The conquest of Baghdad in 1514 by Shah Ismāʿīl I did not worsen the situation of the Jews, but with the beginning of the reign of his son Ṭahmāsp I (1524–76), they suffered greatly from the hostile attitude of the Persian authorities. During the first part of the Ottoman rule, which lasted from 1534 to 1623, there was again an improvement in the situation for the Jews. Their economic position improved; their trade with foreign countries increased; and there were several wealthy merchants among them. In the early 17th century Pedro Teixeria, the Portuguese Marrano explorer, found 25,000 houses in Baghdad, of which 250 belonged to Jews.
In 1623, the Persians again conquered Baghdad, and during their rule, which lasted until 1638, there was a new deterioration in the situation of the Jews. Because of this, they gave their support to Sultan Murād IV, who conquered Baghdad in 1638. The day of the conquest, Tevet 16, 5399, was fixed as a yom nes (day of miracle). Additional evidence of the sympathy of the Jews toward the Ottomans is the custom fixing 11 Av, 5493 (1733), the day that the Persians were defeated trying to reoccupy Baghdad, as a yom nes. Carsten Niebuhr, a Danish traveler, and scholar who visited Iraq some 30 years later, relates that there was a large Jewish community in Baghdad and that its influence was felt in the economic life of the city.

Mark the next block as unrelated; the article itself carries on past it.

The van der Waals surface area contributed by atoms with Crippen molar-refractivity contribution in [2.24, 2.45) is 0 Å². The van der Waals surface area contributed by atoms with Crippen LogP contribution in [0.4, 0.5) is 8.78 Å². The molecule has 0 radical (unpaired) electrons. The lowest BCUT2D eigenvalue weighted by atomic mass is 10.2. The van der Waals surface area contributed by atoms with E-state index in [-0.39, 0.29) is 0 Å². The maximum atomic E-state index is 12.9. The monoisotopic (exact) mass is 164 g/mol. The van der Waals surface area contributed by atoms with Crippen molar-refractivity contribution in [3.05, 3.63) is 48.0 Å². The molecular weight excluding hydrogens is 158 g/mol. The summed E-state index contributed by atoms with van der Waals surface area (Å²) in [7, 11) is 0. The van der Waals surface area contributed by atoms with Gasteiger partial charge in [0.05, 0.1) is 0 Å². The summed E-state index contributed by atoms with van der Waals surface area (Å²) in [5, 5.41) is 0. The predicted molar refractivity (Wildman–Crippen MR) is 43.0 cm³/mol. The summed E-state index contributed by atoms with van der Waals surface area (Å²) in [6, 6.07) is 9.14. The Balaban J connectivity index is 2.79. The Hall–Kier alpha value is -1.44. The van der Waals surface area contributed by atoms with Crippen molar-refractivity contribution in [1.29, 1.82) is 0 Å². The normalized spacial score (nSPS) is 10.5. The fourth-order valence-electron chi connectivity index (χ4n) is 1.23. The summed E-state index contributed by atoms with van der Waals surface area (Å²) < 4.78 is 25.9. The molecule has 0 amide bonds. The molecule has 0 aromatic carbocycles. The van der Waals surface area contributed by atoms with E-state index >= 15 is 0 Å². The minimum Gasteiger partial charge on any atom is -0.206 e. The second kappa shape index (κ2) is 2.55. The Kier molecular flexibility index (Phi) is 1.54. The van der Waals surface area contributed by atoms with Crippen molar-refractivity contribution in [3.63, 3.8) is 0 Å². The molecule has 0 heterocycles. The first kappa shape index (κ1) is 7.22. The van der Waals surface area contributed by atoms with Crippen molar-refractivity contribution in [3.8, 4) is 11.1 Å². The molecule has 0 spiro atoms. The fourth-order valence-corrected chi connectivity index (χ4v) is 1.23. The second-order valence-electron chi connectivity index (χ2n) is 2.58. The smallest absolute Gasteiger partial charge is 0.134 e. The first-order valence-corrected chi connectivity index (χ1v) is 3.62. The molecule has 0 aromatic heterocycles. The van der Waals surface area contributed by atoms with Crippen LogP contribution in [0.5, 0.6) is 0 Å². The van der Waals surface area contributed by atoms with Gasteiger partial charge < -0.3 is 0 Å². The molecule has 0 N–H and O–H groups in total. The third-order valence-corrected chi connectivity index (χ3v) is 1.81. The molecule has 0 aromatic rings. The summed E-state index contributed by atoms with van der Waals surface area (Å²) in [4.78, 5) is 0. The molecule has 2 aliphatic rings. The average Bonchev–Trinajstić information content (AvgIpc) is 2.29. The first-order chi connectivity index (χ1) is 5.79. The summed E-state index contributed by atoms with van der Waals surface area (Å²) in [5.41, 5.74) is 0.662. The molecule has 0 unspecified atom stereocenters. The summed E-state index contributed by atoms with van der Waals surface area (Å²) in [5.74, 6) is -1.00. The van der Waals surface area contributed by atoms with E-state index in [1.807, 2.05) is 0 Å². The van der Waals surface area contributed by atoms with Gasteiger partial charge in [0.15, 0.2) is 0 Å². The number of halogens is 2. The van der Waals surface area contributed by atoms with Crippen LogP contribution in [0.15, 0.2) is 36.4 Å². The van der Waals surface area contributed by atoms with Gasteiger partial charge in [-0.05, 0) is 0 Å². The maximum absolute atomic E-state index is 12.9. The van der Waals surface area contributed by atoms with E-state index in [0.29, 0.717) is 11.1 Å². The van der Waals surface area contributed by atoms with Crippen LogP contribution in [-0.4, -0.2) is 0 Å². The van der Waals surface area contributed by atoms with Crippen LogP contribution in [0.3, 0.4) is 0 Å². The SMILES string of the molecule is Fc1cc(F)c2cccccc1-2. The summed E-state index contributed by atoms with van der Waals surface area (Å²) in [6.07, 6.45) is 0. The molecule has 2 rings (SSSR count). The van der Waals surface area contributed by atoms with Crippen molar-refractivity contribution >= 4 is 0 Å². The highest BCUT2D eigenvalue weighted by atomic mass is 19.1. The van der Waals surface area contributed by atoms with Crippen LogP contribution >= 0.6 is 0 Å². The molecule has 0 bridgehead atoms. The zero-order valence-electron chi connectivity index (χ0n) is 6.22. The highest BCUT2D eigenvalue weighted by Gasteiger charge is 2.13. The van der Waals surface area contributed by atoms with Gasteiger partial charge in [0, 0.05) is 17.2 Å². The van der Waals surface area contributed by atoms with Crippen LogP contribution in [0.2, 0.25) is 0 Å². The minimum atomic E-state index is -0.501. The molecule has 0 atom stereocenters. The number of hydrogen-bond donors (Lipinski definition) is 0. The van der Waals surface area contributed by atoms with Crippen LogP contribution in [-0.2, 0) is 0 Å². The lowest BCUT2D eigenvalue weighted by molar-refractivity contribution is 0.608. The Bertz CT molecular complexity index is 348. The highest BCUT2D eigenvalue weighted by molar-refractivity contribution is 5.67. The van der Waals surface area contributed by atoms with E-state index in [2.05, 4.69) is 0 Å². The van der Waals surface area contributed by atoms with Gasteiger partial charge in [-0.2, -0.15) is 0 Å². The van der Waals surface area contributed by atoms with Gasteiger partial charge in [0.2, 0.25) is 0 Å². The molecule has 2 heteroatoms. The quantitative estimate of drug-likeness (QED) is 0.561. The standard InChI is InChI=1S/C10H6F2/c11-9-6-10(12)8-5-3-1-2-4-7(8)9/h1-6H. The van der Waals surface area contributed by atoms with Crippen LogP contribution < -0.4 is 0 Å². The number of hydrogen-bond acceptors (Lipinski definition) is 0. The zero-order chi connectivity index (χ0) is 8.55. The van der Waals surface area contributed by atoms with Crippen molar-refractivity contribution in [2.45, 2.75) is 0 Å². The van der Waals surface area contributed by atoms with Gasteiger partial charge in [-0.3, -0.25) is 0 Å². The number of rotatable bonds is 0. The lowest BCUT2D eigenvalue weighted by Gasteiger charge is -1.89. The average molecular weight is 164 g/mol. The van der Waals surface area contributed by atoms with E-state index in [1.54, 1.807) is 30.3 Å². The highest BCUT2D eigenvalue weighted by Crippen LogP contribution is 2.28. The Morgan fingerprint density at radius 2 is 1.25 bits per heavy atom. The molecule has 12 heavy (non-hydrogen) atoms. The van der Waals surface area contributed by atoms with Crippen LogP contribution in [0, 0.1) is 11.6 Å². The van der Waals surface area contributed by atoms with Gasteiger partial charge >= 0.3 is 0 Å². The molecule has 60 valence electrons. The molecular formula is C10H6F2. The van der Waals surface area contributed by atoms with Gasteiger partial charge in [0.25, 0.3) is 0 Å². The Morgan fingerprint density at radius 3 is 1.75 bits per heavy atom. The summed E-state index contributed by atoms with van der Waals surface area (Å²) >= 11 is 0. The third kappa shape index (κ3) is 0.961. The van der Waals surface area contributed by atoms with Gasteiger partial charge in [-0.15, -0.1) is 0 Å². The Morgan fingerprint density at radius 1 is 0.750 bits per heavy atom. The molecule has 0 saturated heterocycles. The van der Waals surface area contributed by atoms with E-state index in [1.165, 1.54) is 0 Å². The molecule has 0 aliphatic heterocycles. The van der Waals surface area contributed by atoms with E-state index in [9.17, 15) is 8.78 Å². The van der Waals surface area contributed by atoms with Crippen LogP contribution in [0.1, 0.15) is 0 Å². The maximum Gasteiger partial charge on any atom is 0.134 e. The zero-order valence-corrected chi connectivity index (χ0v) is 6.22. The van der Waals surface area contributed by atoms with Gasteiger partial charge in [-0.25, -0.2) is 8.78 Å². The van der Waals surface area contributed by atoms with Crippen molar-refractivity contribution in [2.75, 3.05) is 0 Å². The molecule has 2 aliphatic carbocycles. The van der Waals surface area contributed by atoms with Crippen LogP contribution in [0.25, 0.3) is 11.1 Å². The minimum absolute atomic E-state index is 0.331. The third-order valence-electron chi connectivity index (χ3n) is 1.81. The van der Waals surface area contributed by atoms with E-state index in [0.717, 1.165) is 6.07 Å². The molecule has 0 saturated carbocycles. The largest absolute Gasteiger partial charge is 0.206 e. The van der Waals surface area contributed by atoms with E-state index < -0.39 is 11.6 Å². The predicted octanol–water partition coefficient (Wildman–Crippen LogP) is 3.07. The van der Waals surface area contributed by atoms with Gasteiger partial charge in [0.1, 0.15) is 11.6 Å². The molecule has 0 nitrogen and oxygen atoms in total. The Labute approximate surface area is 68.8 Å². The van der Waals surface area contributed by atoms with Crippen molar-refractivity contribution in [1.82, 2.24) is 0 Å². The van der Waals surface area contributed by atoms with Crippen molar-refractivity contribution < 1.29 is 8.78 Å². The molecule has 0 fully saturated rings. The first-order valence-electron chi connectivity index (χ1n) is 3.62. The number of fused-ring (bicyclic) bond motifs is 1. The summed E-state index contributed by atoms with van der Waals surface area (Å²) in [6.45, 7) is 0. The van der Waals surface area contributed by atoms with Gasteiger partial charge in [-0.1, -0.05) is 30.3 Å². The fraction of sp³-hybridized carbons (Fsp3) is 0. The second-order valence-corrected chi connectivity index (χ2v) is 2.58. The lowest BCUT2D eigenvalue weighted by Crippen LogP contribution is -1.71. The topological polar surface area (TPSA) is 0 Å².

During the second half of the 18th century and the early 19th century, Ottoman rule deteriorated in efficiency and the attitude of the government toward the Jews became harsh. Even so, some Jewish bankers were involved in the affairs of the governing circles, especially in the attempted rebellion of the governors.